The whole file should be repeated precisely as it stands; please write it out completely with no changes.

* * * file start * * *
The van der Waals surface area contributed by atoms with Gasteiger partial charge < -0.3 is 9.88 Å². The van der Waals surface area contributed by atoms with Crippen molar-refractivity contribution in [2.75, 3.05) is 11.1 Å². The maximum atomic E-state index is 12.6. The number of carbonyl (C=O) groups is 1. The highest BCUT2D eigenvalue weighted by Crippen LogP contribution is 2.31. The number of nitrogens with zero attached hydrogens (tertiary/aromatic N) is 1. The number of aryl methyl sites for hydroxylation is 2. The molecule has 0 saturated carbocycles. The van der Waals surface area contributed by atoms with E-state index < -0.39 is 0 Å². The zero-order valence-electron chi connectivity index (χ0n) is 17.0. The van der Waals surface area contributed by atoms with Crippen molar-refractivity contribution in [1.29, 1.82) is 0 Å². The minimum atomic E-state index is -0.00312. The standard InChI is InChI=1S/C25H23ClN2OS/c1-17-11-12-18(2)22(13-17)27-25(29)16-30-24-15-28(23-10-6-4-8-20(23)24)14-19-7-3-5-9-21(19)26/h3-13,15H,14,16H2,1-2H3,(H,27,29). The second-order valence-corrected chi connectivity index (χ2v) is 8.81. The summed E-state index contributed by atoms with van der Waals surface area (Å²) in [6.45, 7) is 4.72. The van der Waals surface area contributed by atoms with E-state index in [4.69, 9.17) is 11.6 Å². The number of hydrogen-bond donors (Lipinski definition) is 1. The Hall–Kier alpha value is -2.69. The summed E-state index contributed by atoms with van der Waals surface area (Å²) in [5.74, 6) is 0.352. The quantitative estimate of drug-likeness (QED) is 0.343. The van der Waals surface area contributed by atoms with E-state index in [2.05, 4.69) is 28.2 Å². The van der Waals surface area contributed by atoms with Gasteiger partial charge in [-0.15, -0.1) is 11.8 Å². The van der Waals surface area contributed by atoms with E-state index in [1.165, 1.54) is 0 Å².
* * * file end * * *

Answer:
The van der Waals surface area contributed by atoms with Gasteiger partial charge < -0.3 is 9.88 Å². The van der Waals surface area contributed by atoms with Crippen molar-refractivity contribution in [2.75, 3.05) is 11.1 Å². The maximum atomic E-state index is 12.6. The number of carbonyl (C=O) groups is 1. The highest BCUT2D eigenvalue weighted by Crippen LogP contribution is 2.31. The number of nitrogens with zero attached hydrogens (tertiary/aromatic N) is 1. The number of aryl methyl sites for hydroxylation is 2. The molecule has 0 saturated carbocycles. The van der Waals surface area contributed by atoms with E-state index < -0.39 is 0 Å². The zero-order valence-electron chi connectivity index (χ0n) is 17.0. The van der Waals surface area contributed by atoms with Crippen molar-refractivity contribution in [1.29, 1.82) is 0 Å². The minimum atomic E-state index is -0.00312. The standard InChI is InChI=1S/C25H23ClN2OS/c1-17-11-12-18(2)22(13-17)27-25(29)16-30-24-15-28(23-10-6-4-8-20(23)24)14-19-7-3-5-9-21(19)26/h3-13,15H,14,16H2,1-2H3,(H,27,29). The second-order valence-corrected chi connectivity index (χ2v) is 8.81. The summed E-state index contributed by atoms with van der Waals surface area (Å²) in [6.45, 7) is 4.72. The van der Waals surface area contributed by atoms with E-state index in [4.69, 9.17) is 11.6 Å². The number of hydrogen-bond donors (Lipinski definition) is 1. The Hall–Kier alpha value is -2.69. The summed E-state index contributed by atoms with van der Waals surface area (Å²) in [5.74, 6) is 0.352. The quantitative estimate of drug-likeness (QED) is 0.343. The van der Waals surface area contributed by atoms with E-state index in [2.05, 4.69) is 28.2 Å². The van der Waals surface area contributed by atoms with Gasteiger partial charge in [-0.15, -0.1) is 11.8 Å². The van der Waals surface area contributed by atoms with E-state index in [1.165, 1.54) is 0 Å².